Warning: you might get people coming and talking about "keto" - which is a means of eating almost no carbs so the body is fueled by ketones instead of glucose. This works for many people with type 2 diabetes but will kill someone with type 1. Being on a keto diet also stunts the growth and possibly (some studies show it does, others it doesn't) lower IQ (for whatever that's worth) of young people with severe forms of epilepsy who are on ketogenic diets. Significantly reducing carbohydrates for severe seizure disorders is an extreme situation, though - but it does work

But old and young people need sugar!

If you want a citation - this is the bookmark I have saved that I'd send to parents who wanted to limit sugar when their kids were diagnosed with type 1:

A critical period of brain development: studies of cerebral glucose utilization with PET

I'm sure there are newer ones now.

—Brie Jontry

Two stories of children completely deprived of sugar—of kids without choices

Sandra Dodd:
In 1972 or so I was living where we had one irrigated field, and rows of vegetables. We were keeping a 4 or 5 year old niece who was never allowed any sweets at all. With two adults and two older kids in the house, at one point we lost her. In a panic, people started looking everywhere she could be, and finally she was found in the garden between rows, with the bag of sugar from the pantry. It was about half of a 5 lb. bag. She had it on the ground, and was squatted next to it, eating sugar by the handful as fast as she could.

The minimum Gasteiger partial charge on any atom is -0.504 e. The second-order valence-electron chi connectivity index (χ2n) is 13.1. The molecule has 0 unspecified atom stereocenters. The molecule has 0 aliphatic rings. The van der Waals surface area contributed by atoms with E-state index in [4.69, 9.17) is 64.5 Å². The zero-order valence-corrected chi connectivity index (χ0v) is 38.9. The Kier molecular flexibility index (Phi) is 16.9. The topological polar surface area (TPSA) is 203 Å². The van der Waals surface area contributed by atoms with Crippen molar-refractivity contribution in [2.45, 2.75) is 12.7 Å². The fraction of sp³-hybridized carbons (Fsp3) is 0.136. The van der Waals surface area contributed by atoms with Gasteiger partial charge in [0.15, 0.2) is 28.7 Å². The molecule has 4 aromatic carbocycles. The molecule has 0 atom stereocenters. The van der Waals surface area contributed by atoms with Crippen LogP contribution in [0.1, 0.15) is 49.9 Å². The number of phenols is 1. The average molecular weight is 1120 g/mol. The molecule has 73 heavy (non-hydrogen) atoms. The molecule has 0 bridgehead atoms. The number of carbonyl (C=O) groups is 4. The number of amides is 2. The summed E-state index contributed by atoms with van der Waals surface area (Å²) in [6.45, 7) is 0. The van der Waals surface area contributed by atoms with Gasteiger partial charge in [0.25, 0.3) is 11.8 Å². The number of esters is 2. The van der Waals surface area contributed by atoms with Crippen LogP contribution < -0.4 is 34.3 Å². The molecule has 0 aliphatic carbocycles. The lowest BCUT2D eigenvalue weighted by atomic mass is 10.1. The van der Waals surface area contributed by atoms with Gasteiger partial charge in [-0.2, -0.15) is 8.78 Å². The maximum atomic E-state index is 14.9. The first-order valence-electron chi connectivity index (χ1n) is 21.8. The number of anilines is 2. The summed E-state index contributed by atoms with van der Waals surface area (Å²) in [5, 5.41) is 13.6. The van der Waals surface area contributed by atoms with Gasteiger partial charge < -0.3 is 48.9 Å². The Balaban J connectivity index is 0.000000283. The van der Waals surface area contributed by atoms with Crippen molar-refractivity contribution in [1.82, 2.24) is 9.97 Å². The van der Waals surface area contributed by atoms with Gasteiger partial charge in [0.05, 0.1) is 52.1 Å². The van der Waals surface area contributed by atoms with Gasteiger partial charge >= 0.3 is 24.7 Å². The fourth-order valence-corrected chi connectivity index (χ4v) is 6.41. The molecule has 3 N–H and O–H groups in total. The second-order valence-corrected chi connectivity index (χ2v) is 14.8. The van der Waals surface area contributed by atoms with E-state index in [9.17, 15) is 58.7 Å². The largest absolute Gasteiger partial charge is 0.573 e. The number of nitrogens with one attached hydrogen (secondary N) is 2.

The scariest thing is she was hiding, and there were dangers. There could have been water in the ditch, and there were other safety concerns.

Another story, of the same girl and her younger sister. I was childless, and in my early 20s:
I took two little nieces to the zoo in the mid-'70s. They were hippie kids who had been raised in the country, in a sugar-free environment. The younger one acted nervous from time to time, and finally pointed at someone eating cotton candy and asked me softly, "Why are those people eating toilet paper?"

I did the only educationally appropriate thing, and bought her some. The three of us together didn't finish it.